A new study associates a gene that facilitates neuron communication in the nervous system with memory loss.
A recent study1 led by The Jackson Laboratory and University of Maine has discovered that the gene Dlgap2 is associated with Alzheimer disease, dementia, and cognitive decline. Researchers found post-mortem human brain tissues of individuals experiencing “poorer cognitive health” and “faster cognitive decline” had low levels of Dlgap2.
“The reason why this is so important is because a lot of research around cognitive aging and Alzheimer’s has been hyper-focused on well-known risk genes like APOE and brain pathologies,” Catherine Kaczorowski, associate professor and Evnin family chair in Alzheimer disease research at The Jackson Laboratory (JAX), and adjunct professor with the University of Maine Graduate School of Biomedical Science and Engineering (GSBSE), said to the press. “We wanted to give ourselves the option of looking at new things people keep ignoring because they've never heard about a gene before.”2
Located in the synapses of neurons, Dlgap2 anchors critical receptors for signals between learning and memory neurons. The research team examined the memory and brain tissue from a large group of genetically diverse mice, relying on diversity outbred mice. The population came from 8 parents created by JAX, as they thought a diversified group would better reflect genetic diversity in humans. About 437 mice, each either 6, 12, or 18 months old were used.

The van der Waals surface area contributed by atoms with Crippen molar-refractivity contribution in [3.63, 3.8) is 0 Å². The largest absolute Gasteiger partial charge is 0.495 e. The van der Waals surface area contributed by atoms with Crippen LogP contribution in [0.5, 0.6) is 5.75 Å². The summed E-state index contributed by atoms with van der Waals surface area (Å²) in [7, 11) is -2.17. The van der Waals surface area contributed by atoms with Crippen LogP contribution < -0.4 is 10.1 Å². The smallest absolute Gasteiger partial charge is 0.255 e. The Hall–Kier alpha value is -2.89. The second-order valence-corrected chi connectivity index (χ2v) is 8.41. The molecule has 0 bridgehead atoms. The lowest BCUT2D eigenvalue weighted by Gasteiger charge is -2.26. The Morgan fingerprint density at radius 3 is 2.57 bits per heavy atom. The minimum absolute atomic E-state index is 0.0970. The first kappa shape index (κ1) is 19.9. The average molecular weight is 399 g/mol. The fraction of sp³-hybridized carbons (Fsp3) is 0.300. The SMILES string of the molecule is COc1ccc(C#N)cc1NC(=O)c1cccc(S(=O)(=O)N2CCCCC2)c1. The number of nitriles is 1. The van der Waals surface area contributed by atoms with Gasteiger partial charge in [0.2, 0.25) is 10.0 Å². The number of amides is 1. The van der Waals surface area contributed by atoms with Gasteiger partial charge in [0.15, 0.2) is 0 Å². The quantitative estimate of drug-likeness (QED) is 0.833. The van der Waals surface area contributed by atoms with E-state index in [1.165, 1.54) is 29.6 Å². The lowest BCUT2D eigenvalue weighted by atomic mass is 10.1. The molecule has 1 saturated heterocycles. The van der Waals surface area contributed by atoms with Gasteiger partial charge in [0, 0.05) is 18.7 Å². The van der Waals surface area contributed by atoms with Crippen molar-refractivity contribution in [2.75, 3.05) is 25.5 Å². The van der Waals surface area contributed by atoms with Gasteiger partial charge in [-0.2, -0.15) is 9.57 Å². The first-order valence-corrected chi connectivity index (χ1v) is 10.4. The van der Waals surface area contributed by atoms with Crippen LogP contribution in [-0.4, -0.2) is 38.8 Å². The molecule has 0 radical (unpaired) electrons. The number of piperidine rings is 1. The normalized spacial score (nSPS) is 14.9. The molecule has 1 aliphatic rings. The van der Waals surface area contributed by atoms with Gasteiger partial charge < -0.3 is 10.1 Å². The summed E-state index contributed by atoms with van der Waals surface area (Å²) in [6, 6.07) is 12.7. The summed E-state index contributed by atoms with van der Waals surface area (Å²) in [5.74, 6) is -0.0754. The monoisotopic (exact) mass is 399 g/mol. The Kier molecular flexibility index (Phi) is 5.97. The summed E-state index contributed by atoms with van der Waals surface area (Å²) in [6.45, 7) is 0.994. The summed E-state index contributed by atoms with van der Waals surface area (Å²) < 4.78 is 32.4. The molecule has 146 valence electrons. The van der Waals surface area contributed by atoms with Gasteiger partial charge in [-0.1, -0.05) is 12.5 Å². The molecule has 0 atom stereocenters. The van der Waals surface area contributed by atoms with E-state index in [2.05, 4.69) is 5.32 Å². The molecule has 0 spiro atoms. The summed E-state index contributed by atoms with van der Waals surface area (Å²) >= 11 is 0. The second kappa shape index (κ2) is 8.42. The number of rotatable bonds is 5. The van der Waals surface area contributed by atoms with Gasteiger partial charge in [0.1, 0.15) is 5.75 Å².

“It’s great because you can harness the best parts of a mouse study and human society,” Andrew Ouellette, a PhD student at JAX and a GSBSE NIH T32 predoctoral awardee, said to the press. “Historically, research has been done with inbred mice with similar genetic makeups; same, similar genetic models. But clinically, humans don't work like that because they're not genetically identical.”2
Quantitative trait loci mapping was performed on the mouse population. Study of entire genome sequences allowed for identification of the genes responsible for varying cognitive function and where they occurred. Researchers pinpointed the connection between Dlgap2 and memory decline in mice, and were then able to evaluate its significance to humans.
They found Dlgap2 is associated with the degree of memory loss in mice and risk for Alzheimer dementia in humans. Further research will be needed to determine how the gene influences dementia and brain functioning.
1. Ouellette AR, Neuner SM, Dumitrescu L, Hadad N, et al. Cross-species analyses identify Dlgap2 as a regulator of age-related cognitive decline and alzheimer’s dementia. Cell Reports. 2020;32(9):108091.
2. University of Maine. New connection between Alzheimer's dementia and Dlgap2. News release. ScienceDaily. November 23, 2020. https://www.sciencedaily.com/releases/2020/11/201123161040.htm